Lamborghini Aventador SVJ 2021 review – old-school in the best possible way
New aero and drivetrain tech make the SVJ the most exploitable experience yet
Supercapacitors, electric motors, 2000bhp and 0-100mph in 3.2sec are figures you can’t apply to the Lamborghini Aventador SVJ. So fast is the upper-crust of supercar design moving that in just three years, the innovations introduced on the SVJ back in 2018 don’t just pale into insignificance – they almost seem old-hat.
But like all good supercars there’s more to the SVJ than just facts and figures, and where it might exist in a vacuum of four-figure horsepower rivals, when you’re locked into its bucket seat, looking out through a true pillarbox windscreen having just pulled down the scissor door, we challenge you to feel the excitement Lambo’s Aventador always instills from the moment its V12 whirrs into life.
Engine, transmission and 0-60 time
As we’ll see, the SVJ has some fascinating engineering solutions contained within its brazenly jagged form. But even so, the heart of any Lamborghini has to be its engine and you’re unlikely to be disappointed by what lurks beneath the SVJ’s complex engine lid.
The 6.5-litre motor has received another round of modifications aimed at squeezing not only more power from it, but also improving torque lower down the rev range and reducing the inertia of its internals. To that end, the V12 features titanium valves for the first time, teamed with a redesigned cylinder head, intake manifold and exhaust, the latter shorter in length and exiting higher at the rear, plus a lighter flywheel.
The stats say the SVJ makes 20bhp and 22lb ft more than the old SV, with 760bhp at 8,500rpm (200rpm short of the limiter) and 531lb ft of torque at 6,750rpm. While that peak torque figure is over 1,000rpm higher than before, Lamborghini’s own graph suggests a healthy extra surge at both 4,500 - 6,500rpm over the old machine.
As you’d expect, the SVJ retains the long-serving automated single clutch gearbox, albeit with calibration changes. The 0-62mph figure is unchanged over the old SV (at 2.8-seconds), while 0-124mph takes 8.6 seconds and the top speed is ‘over 217mph’.
The core of the SVJ’s performance is the integration of its various systems under one umbrella (LDVA 2.0). Headlining here is ALA 2.0, a further evolved version of the active aerodynamics system first seen on the Huracan Performante. In simplistic terms, ALA features two slots in the nose of the car, with a further intake down the spine above the engine lid. With all these intakes closed the extended front splitter and large rear wing work as normal, increasing downforce by 40% compared to the old SV.
However, when the car is accelerating on a straight the front flaps open, preventing most of the air from going up and over the cockpit. This reduces the pressure on the splitter, forces air under the car (where it is carefully managed with a flat floor and a new, larger rear diffuser), and reduces drag.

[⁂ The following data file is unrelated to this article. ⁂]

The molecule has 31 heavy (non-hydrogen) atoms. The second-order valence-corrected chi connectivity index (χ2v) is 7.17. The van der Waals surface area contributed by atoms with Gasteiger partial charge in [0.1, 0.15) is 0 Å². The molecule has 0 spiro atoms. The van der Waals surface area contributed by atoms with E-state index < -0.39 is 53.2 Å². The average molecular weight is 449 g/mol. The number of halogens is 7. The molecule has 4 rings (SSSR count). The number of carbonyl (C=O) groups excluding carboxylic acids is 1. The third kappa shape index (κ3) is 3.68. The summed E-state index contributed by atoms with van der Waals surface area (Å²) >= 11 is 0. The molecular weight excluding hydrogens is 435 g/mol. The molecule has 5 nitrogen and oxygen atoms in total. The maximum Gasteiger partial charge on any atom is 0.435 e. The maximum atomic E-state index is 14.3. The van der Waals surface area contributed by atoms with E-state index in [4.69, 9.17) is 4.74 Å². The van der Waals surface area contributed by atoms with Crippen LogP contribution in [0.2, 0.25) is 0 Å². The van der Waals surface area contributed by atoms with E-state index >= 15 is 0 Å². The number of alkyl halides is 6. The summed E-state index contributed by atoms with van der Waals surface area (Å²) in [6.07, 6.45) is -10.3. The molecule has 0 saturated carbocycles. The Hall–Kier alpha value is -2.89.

At the rear, the flap opens, allowing air to rush into a Y-shaped structure that’s bifurcated, sending air into the actual structure of the rear aerofoil where it is then blasted out of tiny holes. These create vortices that disturb the air flowing over the underside of the wing, effectively ‘stalling’ it and thereby greatly reducing the drag. Clever stuff, and moreover, the left- or right-hand side of the wing can be worked independently, increasing grip on the inside rear wheel when turning into a corner.
It’s at this point that the integration is critical, because ALA works with the magnetic damping, the rear-wheel steering, the dynamic steering and the four-wheel drive system to get the car in, through, and out of a corner significantly quicker than the old SV. Unlike other Aventadors, the centre clutch disengages completely under braking to give a more natural feel, while the benefits of a more agile turn in and higher grip levels (especially on the new bespoke Pirelli Trofeo R tyre, although a bespoke P Zero Corsa is standard fit) mean that the system sends torque to the front axle earlier to pull the car out of the corner.
Much of the suspension hardware in the SVJ is familiar, but it’s in the detail where the differences matter: anti-roll bars are stiffer, but spring rates are the same (as the S and SV); the dampers are recalibrated and operate over a wider bandwidth; the rear-wheel steer operates up to a smaller angle than on the S variant, and the ratio of the dynamic steering is fixed in the car’s Corsa mode. At 1,525kg ‘dry’, the SVJ weighs the same as the SV, but extensive use of carbon fibre and lighter wheels has essentially offset the weight penalty of incorporating the additional tech.